How to Value Kimberly-Clark
Kimberly-Clark (NYSE:KMB) is focused on being the leading provider of consumer essential products with brands that include Kleenex, Cottonelle, Scott, Huggies, and Pull-Ups. These brands are a trusted part of the lives of nearly one-quarter of the world's population in more than 175 countries according to the company. Firms selling fairly non-discretionary products that get used daily all over the world are able to deliver stable cash flows for investors. Kimberly-Clark has been able to grow its dividends per share every year since 1994 because of these characteristics. In addition, Kimberly-Clark has returned a total value of approximately $10 billion to shareholders in the form of dividends over the last 10 years. This jumps to approximately $19 billion including share repurchases. The table below illustrates these returns over the past ten years:
Based on the consistent nature of dividends shown above, I believe valuing future cash dividends can provide a reliable estimate of Kimberly-Clark's intrinsic value. Buying a stock for any other reason - say, paying 20x the company's earnings today because somebody will pay 30x tomorrow - is mere speculation in my opinion. I prefer valuing these future dividends using the Gordon Growth Model "GGM". However, there are material assumptions underlying this methodology which you can adjust in the models included along with this article to come to your own conclusions. I also apply a similar technique to value the future free cash flows of the company. The free cash flow approach allows you to estimate the intrinsic enterprise value of Kimberly-Clark and then subtract net debt and other items to conclude a per share value for the company (these assumptions are also changeable in the LR model).
Kimberly-Clark's GGM is illustrated in the stock price analysis table below. I assumed a long-term expected dividend growth rate of 5.0% which I believe is conservative based on Kimberly-Clark's 10 year compounded annual growth rate "CAGR" of 7.3% from 2004-2013 shown above. I assumed a levered cost of equity of 7.6% (build-up shown in the next section) which implies that the fair value of the company's share price is $133.14; a 19.6% premium to its July 1st closing price of $111.52.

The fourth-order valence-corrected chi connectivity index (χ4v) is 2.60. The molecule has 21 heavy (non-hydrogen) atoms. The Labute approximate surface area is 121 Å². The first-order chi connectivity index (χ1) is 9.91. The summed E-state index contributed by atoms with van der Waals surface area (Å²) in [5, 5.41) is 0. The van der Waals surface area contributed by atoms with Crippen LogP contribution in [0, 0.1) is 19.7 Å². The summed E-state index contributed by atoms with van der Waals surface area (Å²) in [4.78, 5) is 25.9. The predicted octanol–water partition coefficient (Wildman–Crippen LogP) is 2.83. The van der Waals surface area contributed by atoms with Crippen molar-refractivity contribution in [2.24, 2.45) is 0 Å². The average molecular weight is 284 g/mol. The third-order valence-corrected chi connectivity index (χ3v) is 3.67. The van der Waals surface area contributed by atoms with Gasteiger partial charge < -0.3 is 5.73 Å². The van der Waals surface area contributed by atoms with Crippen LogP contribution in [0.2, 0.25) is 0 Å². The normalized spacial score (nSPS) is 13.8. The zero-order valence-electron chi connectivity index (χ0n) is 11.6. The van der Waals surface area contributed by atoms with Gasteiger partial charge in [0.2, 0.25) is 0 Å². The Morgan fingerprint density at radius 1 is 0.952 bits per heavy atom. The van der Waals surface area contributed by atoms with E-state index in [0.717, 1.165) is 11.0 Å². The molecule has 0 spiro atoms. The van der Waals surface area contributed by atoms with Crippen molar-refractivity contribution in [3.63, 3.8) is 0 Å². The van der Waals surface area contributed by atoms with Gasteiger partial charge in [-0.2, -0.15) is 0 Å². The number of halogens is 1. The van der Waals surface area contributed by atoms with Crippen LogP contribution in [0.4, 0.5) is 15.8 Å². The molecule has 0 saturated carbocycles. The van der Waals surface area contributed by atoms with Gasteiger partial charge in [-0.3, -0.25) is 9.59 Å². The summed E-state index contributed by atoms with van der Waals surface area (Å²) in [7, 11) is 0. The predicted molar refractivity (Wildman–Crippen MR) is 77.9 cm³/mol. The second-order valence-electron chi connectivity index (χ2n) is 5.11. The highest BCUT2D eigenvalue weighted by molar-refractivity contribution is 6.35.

Applying the same technique to the free cash flows of Kimberly-Clark, shown in table (2), implies a 19.4% premium to its July 1st closing price of $111.52. Key assumptions to this approach are highlighted below:
Overview of Free Cash Flow to Firm Assumptions:
- Terminal growth rate of 3.0% based on Kimberly-Clark's 10-year revenue and operating income CAGR from 2004-2013 of 3.4% and 3.1%, respectively.
- Weighted average cost of capital "WACC" of 7.0%. Build-up shown in the next section.
- Operating income % of revenue of 15.0% is equal to the company's 10-year average.
- Tax rate of 30.0%. Company's effective tax rate as of fiscal year 2013.
- Capital Expenditures % of revenue of 4.8% is equal to the company's 10-year average.
- Working Capital % of revenue, excluding cash and debt, of 5.0% is equal to the Company's 10-year average.
- Depreciation % of capital expenditures of 99.0% is equal to the Company's 10-year average.
Discount Rate Build-Up
The company's levered cost of equity and WACC was determined by applying the Nobel Prize winning Capital Asset Pricing Model "CAPM". This is the estimated return that equity stakeholders require for their investment in a company. I'm calculating the levered cost of equity of 7.6% is calculated in table (1) below.
I'm estimating the WACC of 7.0% using a range of assumptions highlighted below.
Discount Rate Assumptions:
- Levered beta of 0.60 to 0.70. The selection covers the range of betas observed in the financial markets as provided by CapitalIQ, Google Finance, and Yahoo Finance.
- Risk free rate of 3.5%.
- Additional risk premium adjustment of 0.0% to 1.0%.
- Company's cost of long-term debt of 5.0% to 6.0%. Reflects current yields on the company's fixed income per CapitalIQ.
- Tax Rate of 30.0%.
- Cost of equity weighting of 80.0% to 90.0% to conclude the WACC which reflects Kimberly-Clark's current capital structure.
Kimberly-Clark is a geographically diverse company that consistently produces cash flows and pays dividends with no signs of slowing down.
Value investors should certainly find this stock interesting at these levels given intrinsic value of the company's share price is likely north of $133, a 20.0% premium over its July 1st closing price of $111.52. Try you own inputs and let me know in the comments below.
Disclosure: The author has no positions in any stocks mentioned, and no plans to initiate any positions within the next 72 hours. The author wrote this article themselves, and it expresses their own opinions. The author is not receiving compensation for it. The author has no business relationship with any company whose stock is mentioned in this article.